Despite being one of the most pressing policy choices facing America, and despite having been one of the biggest controversies in the last, oh, 400 years of economic history, free trade rarely gets a real debate in this country. For the most part, its superiority is just assumed, and the word “protectionist” is treated like, say, “fascist”: something just obviously, axiomatically bad and requiring no serious thought.
So it is gratifying to see economist Uwe Reinhardt of the New York Times and Princeton University attempt to engage in a real debate on the issue.
He is a free trader. Which is what makes it so interesting that a good look at what he has to say actually reveals a lot about what’s wrong with free trade. (I apologize in advance to Prof. Reinhardt if I have misunderstood anything he said.)
For example, he writes:
Technically, he is correct. Well over 80% of what America consumes is produced in America. Unfortunately… this metric is totally irrelevant to whether free trade is good for us or not. It doesn’t prove a thing either way. (Anyone who thinks it does is welcome to write me and explain why.)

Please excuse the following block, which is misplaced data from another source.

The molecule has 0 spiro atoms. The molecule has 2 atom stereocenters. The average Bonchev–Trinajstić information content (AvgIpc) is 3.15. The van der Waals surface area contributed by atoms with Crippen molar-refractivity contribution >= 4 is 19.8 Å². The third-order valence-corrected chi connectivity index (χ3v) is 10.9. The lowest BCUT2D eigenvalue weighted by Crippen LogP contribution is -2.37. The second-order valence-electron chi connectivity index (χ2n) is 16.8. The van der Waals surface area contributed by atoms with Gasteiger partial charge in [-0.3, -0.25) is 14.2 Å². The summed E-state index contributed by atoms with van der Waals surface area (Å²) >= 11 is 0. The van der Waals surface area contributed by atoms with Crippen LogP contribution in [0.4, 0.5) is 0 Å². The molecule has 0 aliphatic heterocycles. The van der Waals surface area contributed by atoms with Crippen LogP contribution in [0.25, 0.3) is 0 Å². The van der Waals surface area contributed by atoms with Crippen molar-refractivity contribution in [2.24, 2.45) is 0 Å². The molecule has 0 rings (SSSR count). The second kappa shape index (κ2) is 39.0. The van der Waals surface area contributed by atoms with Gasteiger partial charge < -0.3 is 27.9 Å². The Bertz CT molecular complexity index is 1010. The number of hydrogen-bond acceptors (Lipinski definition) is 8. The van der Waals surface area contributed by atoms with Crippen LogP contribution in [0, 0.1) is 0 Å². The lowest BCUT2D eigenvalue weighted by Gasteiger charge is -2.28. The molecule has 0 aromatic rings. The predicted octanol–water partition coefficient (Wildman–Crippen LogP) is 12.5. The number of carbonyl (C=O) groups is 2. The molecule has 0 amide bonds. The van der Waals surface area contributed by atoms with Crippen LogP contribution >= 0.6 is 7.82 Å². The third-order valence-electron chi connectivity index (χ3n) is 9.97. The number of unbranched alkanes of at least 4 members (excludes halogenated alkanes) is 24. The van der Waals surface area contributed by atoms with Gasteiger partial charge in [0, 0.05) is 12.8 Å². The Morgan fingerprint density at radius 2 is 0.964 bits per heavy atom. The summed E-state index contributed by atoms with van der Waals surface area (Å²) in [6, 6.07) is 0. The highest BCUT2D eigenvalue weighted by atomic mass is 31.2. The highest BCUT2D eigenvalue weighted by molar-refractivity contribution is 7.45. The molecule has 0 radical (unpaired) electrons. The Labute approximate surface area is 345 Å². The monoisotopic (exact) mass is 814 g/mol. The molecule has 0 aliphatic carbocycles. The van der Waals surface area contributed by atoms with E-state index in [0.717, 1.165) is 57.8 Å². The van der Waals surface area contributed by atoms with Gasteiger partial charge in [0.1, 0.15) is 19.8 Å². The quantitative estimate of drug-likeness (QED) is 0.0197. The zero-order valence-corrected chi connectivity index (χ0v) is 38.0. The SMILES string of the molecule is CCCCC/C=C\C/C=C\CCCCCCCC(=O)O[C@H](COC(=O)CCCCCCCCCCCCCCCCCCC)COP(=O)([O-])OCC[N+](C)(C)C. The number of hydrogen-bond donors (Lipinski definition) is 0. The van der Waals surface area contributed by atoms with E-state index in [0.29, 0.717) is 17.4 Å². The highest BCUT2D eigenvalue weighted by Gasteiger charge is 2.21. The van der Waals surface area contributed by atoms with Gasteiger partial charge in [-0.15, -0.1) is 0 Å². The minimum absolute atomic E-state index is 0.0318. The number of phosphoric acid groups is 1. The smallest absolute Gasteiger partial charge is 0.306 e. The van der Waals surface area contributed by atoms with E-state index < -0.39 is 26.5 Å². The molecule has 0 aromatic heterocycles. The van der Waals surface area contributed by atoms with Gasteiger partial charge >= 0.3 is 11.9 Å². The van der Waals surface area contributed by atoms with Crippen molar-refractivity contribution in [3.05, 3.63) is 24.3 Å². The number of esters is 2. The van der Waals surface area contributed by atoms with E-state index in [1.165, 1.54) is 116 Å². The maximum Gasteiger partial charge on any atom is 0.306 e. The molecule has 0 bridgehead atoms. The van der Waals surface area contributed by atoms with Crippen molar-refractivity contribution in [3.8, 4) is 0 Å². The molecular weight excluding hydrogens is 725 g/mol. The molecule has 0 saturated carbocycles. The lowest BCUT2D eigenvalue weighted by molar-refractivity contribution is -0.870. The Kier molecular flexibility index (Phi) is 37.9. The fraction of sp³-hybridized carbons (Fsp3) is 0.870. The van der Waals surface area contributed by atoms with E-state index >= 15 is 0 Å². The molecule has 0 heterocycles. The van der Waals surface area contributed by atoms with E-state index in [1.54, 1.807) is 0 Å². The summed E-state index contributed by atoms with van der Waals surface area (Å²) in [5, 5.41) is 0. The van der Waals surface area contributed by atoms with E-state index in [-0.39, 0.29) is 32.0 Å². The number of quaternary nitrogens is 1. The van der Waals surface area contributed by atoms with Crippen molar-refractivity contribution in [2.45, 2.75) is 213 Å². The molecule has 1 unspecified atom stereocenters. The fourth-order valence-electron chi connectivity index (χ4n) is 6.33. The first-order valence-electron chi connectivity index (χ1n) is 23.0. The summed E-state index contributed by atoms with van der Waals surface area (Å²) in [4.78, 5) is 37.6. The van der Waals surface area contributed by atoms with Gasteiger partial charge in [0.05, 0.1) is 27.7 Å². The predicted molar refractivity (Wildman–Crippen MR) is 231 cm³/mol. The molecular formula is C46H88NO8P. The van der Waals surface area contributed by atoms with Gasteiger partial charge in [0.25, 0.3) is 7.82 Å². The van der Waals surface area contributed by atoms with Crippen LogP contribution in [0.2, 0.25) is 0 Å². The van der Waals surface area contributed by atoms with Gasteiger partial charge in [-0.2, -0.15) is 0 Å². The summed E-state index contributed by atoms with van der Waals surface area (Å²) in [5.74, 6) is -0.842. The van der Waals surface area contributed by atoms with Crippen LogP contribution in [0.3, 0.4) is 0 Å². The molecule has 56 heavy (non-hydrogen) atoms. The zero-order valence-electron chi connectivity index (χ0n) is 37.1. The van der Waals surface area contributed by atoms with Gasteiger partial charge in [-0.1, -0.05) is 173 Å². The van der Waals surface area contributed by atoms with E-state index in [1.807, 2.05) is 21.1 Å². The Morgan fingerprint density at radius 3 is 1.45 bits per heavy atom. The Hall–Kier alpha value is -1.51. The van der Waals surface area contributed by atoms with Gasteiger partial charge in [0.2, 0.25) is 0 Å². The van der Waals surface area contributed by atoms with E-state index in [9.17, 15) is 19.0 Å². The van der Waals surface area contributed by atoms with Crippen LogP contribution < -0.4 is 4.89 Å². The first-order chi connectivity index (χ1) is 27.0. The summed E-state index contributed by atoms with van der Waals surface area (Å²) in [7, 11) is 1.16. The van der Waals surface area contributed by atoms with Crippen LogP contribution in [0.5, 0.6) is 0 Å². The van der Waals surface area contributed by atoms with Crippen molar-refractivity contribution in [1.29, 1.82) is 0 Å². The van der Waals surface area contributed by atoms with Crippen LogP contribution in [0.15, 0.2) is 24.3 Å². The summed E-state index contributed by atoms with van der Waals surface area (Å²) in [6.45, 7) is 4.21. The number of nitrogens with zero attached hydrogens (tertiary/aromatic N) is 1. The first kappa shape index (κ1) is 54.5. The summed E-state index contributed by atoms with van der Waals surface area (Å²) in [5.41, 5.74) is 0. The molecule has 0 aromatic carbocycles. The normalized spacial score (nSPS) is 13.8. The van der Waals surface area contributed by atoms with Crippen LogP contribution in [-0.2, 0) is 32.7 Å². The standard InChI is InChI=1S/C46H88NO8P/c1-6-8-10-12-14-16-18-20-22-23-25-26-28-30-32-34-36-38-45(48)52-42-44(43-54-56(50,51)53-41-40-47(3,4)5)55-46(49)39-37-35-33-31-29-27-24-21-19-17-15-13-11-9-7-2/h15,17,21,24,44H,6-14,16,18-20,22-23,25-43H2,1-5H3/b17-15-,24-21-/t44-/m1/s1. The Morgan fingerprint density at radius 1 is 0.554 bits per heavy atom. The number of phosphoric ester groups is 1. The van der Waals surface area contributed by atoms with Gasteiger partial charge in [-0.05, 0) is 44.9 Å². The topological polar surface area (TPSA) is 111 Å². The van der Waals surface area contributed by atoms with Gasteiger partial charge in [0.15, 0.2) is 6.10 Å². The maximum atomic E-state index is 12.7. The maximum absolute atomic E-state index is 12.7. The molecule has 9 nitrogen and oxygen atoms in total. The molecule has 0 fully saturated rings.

What does have logical traction here? This: as I’ve argued in several articles of my own, the U.S. trade deficit shows an America that is consuming more than it produces. This is a problem because it means that over time, we must either sink into debt or sell off existing assets in order to keep running this giant bar tab with the rest of the world.
Therefore, because free trade–or America practicing it while our major trading partners practice mercantilism–arguably causes this trade deficit to happen, free trade is doing us harm. Over time, it leaves us poorer than we would be if we obtained reciprocity under some kind of managed-trade regime.
Bottom line: even if “Everything in made in China now!” is a myth, we’ve still got a big problem.
Next up, let’s try this assertion by the good professor:
Talk about a straw man! I don’t know of a single protectionist in the United States who literally proposes to abolish imports entirely. That strange philosophy is found only in places like North Korea, which does (at least pretend to) ban imports on grounds of its ideology of juch or self-reliance.
Bottom line: trade and free trade are not the same thing, and one can certainly oppose the latter without opposing the former.
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